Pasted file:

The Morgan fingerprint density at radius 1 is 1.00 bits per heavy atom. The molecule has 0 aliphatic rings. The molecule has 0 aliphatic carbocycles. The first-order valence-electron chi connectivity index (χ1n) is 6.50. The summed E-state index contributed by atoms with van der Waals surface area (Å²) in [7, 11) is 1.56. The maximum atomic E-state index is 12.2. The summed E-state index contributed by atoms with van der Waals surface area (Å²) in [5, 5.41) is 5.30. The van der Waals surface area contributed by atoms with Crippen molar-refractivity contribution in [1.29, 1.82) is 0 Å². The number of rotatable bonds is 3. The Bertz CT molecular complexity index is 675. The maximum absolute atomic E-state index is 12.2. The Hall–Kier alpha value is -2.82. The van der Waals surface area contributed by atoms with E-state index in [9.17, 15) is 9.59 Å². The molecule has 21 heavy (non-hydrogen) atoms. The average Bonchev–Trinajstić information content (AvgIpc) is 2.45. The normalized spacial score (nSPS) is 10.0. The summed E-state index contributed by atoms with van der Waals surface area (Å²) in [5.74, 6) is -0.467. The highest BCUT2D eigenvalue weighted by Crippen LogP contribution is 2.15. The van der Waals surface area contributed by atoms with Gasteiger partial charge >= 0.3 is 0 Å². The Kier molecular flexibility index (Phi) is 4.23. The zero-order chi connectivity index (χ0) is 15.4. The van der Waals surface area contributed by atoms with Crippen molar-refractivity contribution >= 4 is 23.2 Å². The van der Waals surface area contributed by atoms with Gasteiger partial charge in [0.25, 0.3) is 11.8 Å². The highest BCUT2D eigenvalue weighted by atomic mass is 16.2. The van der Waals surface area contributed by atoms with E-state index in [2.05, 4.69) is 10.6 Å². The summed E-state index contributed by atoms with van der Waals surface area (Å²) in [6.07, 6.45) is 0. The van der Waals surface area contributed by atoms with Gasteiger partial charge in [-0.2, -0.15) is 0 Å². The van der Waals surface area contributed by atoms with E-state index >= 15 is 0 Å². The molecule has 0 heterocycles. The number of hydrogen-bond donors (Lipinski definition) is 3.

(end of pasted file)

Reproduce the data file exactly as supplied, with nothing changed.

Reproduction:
The Morgan fingerprint density at radius 1 is 1.00 bits per heavy atom. The molecule has 0 aliphatic rings. The molecule has 0 aliphatic carbocycles. The first-order valence-electron chi connectivity index (χ1n) is 6.50. The summed E-state index contributed by atoms with van der Waals surface area (Å²) in [7, 11) is 1.56. The maximum atomic E-state index is 12.2. The summed E-state index contributed by atoms with van der Waals surface area (Å²) in [5, 5.41) is 5.30. The van der Waals surface area contributed by atoms with Crippen molar-refractivity contribution in [1.29, 1.82) is 0 Å². The number of rotatable bonds is 3. The Bertz CT molecular complexity index is 675. The maximum absolute atomic E-state index is 12.2. The Hall–Kier alpha value is -2.82. The van der Waals surface area contributed by atoms with E-state index in [9.17, 15) is 9.59 Å². The molecule has 21 heavy (non-hydrogen) atoms. The average Bonchev–Trinajstić information content (AvgIpc) is 2.45. The normalized spacial score (nSPS) is 10.0. The summed E-state index contributed by atoms with van der Waals surface area (Å²) in [5.74, 6) is -0.467. The highest BCUT2D eigenvalue weighted by Crippen LogP contribution is 2.15. The van der Waals surface area contributed by atoms with Gasteiger partial charge >= 0.3 is 0 Å². The Kier molecular flexibility index (Phi) is 4.23. The zero-order chi connectivity index (χ0) is 15.4. The van der Waals surface area contributed by atoms with Crippen molar-refractivity contribution >= 4 is 23.2 Å². The van der Waals surface area contributed by atoms with Gasteiger partial charge in [0.25, 0.3) is 11.8 Å². The highest BCUT2D eigenvalue weighted by atomic mass is 16.2. The van der Waals surface area contributed by atoms with E-state index in [2.05, 4.69) is 10.6 Å². The summed E-state index contributed by atoms with van der Waals surface area (Å²) in [6.07, 6.45) is 0. The van der Waals surface area contributed by atoms with Gasteiger partial charge in [-0.2, -0.15) is 0 Å². The van der Waals surface area contributed by atoms with E-state index >= 15 is 0 Å². The molecule has 0 heterocycles. The number of hydrogen-bond donors (Lipinski definition) is 3.